University of North Florida
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Stuart Chalk, Ph.D.
Department of Chemistry
University of North Florida
Phone: 1-904-620-1938
Fax: 1-904-620-3535
Website: @unf

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BCR 144

Citations 3

"Analytical Characteristics Of An Inductively Coupled Plasma Mass Spectrometer Coupled With A Thermospray Nebulization System"
J. Anal. At. Spectrom. 1995 Volume 10, Issue 9 Pages 575-581
Hans Vanhoe, Steven Saverwijns, Magali Parent, Luc Moens and Richard Dams

Abstract: The effects of different matrix salts and mineral acids on analyte ion signals in ICP-MS was evaluated using the thermospray (TS) sample introduction system of Vanhoe et al. (Ibid., 1994, 99, 815). The results were compared with two other sample introduction systems, the pneumatic nebulizer coupled with a spray chamber (the conventional arrangement; CA) and the same nebulizer coupled with the desolvating unit employed with the thermospray nebulizer. Studies were effected with a 10 µg/l multi-element solution of Be, Al, Sc, Co, In, Gd, Tl, Th and U in 0.14 M HNO3 containing 1-5000 mg/l of the matrix elements Na, Ca, P and S (ICP-MS operating conditions tabulated). Non-spectroscopic interferences from Na and Ca were more pronounced for the TS system than the CA but were almost the same for P and S. The TS system was used for the analysis of Cd and Pb in three environmental reference materials (Community Bureau of Reference (BCR) Certified Reference Materials 141R Soil- calcareous loam, 144R sewage sludge-domestic and 146R sewage sludge-industrial, following digestion with aqua regia (experimental details given). A sample flow injection system was used to eliminate memory effects. Results obtained with the TS system agreed more closely with certified values than those obtained with the CA system.
Cadmium Lead Mass spectrometry Sample preparation Reference material Method comparison Interferences

"Immobilized Cyanobacteria For Online Trace Metal Enrichment By Flow Injection Atomic Absorption Spectrometry"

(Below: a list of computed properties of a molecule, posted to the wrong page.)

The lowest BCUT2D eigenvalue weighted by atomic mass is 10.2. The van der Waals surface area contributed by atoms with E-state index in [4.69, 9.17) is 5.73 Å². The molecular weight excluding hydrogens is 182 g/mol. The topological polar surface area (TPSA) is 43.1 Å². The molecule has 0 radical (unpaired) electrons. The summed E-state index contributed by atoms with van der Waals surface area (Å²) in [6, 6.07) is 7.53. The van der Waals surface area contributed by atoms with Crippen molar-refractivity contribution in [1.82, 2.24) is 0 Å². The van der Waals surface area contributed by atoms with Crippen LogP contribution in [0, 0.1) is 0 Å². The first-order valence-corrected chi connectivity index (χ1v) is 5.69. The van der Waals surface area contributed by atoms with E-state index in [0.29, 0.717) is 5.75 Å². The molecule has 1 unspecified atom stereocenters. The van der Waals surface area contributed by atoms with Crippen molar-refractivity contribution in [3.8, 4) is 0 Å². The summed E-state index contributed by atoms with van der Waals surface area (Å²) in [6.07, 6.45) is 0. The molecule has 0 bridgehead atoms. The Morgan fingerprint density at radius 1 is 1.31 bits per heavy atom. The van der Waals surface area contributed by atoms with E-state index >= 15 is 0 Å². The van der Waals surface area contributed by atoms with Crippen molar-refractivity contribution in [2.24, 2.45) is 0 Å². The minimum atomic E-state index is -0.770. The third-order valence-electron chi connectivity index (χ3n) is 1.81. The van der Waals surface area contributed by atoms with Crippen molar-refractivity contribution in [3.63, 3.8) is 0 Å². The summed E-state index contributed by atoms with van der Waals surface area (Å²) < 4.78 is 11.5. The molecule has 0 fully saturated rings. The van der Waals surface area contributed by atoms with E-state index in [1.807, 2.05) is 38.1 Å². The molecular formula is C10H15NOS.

Anal. Chem. 1994 Volume 66, Issue 21 Pages 3632-3638
Angel Maquieira, Hayat A. M. Elmahadi, and Rosa Puchades

Abstract: Cyanobacteria (Spirulina platensis) immobilized on controlled pore glass pre-concentrate Cu(II), Zn(II), Cd(II), Pb(II), and Fe(III) from aqueous solution with high efficiency as ascertained using an online flow injection atomic absorption spectrometry system. The degree of metal binding depends on the pH of the solution. Quantitative retention of copper, zinc, and cadmium occurred at a wide range of pH values, while the retention for lead and iron was pH-dependent. The latter metals were adsorbed strongly only at pH 6 and 7, respectively. The breakthrough capacity was determined from the breakthrough curve, with values of 0.0035, 0.0008, 0.0011, 0.0028, and 0.0017 ng/mL for Cu, Zn, Cd, Pb, and Fe, respectively, being obtained. The analysis of a certified reference sample, sewage sludge of domestic origin (BCR No. 144), for cadmium and copper with a high accuracy ensures the feasibility of this technique for environmental analysis. Copyright 1994, American Chemical Society.
Copper Cadmium Lead Iron Spectrophotometry Immobilized cell Preconcentration pH Controlled pore glass Reference material

"Use Of Solid-phase Extraction To Eliminate Interferences In The Determination Of Mercury By Flow-injection CV AAS"
Anal. Bioanal. Chem. 2003 Volume 377, Issue 4 Pages 735-739
Agnieszka Krata, Krystyna Pyrzyńska and Ewa Bulska

Abstract: Solid-phase extraction with two-step elution has been developed for effective elimination of copper and iron interference with mercury determination by flow-injection cold vapor atomic absorption spectrometry (CV AAS). Sodium tetrahydroborate(III) was used as reducing agent. Cation-exchanger Dowex 50Wx4 was applied for the sorption of mercury and both interfering ions. In the first step elution of Cu(II) and Fe(III) was performed using 0.5 mol L-1 KF solution. Then mercury was eluted with 0.1% thiourea in 8% HCl. The detection limit (3s) for Hg(II) was 27 ng L-1. The expanded uncertainty estimated for the whole procedure was about 6%. The accuracy of the proposed method was evaluated by determination of the recovery of known amount of mercury added to mineral, spring, and tap waters, and by analysis of a certified reference material BCR-144R (sewage sludge).
Mercury Spectrophotometry Solid phase extraction Dowex Interferences